```
set.seed(101)
testBaseSort <- do.call(c, lapply(sample(100), function(x) add.bigz(pow.bigz(10,80), x)))
testBaseSort <- testBaseSort[order(asNumeric(testBaseSort))]
myDiff <- do.call(c, lapply(1:99, function(x) sub.bigz(testBaseSort[x+1], testBaseSort[x])))
## Should return integer(0) as the difference should always be positive
which(myDiff < 0)
[1] 1 3 4 7 9 11 14 17 19 22 24 25 26 28 31 32 33 36 37 38 40 42 45 47 48
[26] 50 51 54 57 58 59 63 64 65 66 69 70 72 75 78 81 82 85 87 89 91 93 94 97 98
## N.B. The first and second elements are incorrect order (among others)
head(testBaseSort)
Big Integer ('bigz') object of length 6:
[1] 100000000000000000000000000000000000000000000000000000000000000000000000000000038
[2] 100000000000000000000000000000000000000000000000000000000000000000000000000000005
[3] 100000000000000000000000000000000000000000000000000000000000000000000000000000070
[4] 100000000000000000000000000000000000000000000000000000000000000000000000000000064
[5] 100000000000000000000000000000000000000000000000000000000000000000000000000000024
[6] 100000000000000000000000000000000000000000000000000000000000000000000000000000029
```

The function `quadraticSieve`

implements the multiple polynomial quadratic sieve algorithm. Currently, `quadraticSieve`

can comfortably factor numbers with less than 50 digits (~160 bits).

```
## Generate large semi-primes
semiPrime120bits <- prod(nextprime(urand.bigz(2,60,42)))
semiPrime130bits <- prod(nextprime(urand.bigz(2,65,1)))
semiPrime140bits <- prod(nextprime(urand.bigz(2,70,42)))
## Using factorize from gmp package which implements pollard's rho algorithm
## We did not test the 140 bit semi-prime as the 130 bit took a very long time
##**************gmp::factorize*********************
system.time(print(factorize(semiPrime120bits)))
Big Integer ('bigz') object of length 2:
[1] 638300143449131711 1021796573707617139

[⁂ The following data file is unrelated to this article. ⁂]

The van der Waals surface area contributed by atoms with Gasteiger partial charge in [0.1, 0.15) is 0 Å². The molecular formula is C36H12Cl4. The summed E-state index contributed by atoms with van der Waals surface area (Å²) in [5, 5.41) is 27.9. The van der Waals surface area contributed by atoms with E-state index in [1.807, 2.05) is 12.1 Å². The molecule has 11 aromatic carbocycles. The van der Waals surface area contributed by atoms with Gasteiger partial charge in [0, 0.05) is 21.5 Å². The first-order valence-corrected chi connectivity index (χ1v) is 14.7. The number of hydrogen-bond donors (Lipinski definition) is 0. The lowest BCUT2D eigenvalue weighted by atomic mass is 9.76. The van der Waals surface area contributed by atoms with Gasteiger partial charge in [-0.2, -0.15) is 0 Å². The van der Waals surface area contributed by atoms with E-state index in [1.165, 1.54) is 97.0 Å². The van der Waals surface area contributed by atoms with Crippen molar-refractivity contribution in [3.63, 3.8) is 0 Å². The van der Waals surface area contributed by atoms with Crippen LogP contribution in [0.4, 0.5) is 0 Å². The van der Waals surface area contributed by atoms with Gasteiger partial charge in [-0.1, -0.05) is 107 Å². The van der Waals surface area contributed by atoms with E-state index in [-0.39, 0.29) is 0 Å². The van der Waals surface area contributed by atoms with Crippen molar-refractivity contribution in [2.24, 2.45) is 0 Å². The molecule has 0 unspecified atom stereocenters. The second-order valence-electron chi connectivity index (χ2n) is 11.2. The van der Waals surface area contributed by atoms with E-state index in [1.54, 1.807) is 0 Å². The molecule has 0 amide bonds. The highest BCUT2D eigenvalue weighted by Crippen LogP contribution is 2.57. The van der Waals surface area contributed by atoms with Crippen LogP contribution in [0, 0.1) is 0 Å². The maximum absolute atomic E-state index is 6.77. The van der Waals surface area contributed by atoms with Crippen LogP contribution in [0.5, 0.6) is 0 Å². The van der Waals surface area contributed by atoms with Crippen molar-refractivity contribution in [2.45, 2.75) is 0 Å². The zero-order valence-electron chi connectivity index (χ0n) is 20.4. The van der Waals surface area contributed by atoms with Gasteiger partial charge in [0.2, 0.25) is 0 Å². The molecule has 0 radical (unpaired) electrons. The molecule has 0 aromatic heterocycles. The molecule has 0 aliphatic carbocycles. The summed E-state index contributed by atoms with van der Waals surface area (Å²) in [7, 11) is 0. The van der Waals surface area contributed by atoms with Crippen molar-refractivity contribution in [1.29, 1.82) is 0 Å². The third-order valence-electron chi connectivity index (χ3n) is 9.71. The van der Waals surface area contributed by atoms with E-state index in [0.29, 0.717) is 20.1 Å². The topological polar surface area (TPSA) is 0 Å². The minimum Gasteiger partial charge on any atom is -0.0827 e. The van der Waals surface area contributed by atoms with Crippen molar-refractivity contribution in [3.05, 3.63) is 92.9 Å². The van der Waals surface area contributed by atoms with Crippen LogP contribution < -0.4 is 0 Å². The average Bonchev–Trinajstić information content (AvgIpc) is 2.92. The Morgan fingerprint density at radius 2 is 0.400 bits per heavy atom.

user system elapsed
126.603 0.052 126.694
system.time(print(factorize(semiPrime130bits)))
Big Integer ('bigz') object of length 2:
[1] 14334377958732970351 29368224335577838231
user system elapsed
1513.055 1.455 1517.524
##**************quadraticSieve*********************
## quadraticSieve is much faster and scales better
system.time(print(quadraticSieve(semiPrime120bits)))
Big Integer ('bigz') object of length 2:
[1] 638300143449131711 1021796573707617139
user system elapsed
4.028 0.008 4.036
system.time(print(quadraticSieve(semiPrime130bits)))
Big Integer ('bigz') object of length 2:
[1] 14334377958732970351 29368224335577838231
user system elapsed
6.310 0.013 6.324
system.time(print(quadraticSieve(semiPrime140bits)))
Big Integer ('bigz') object of length 2:
[1] 143600566714698156857 1131320166687668315849
user system elapsed
12.990 0.260 13.249
```

It can also be used as a general prime factoring function:

```
quadraticSieve(urand.bigz(1,50,1))
Seed initialisation
Big Integer ('bigz') object of length 5:
[1] 5 31 307 2441 4702723
```

However `gmp::factorize`

is more suitable for numbers smaller than 60 bits and should be used in such cases.

Improvements are being made to the section of the quadratic sieve algorithm that selects smooth numbers. Right now, we are only selecting ** M-smooth** numbers where

We are also working on efficiently integrating `divisorsBig`

with `quadraticSieve`

as currently, `divisorsBig`

utilizes `gmp::factorize`

.

I welcome any and all feedback. If you would like to report a bug, have a question, or have suggestions for possible improvements, please contact me here: jwood000@gmail.com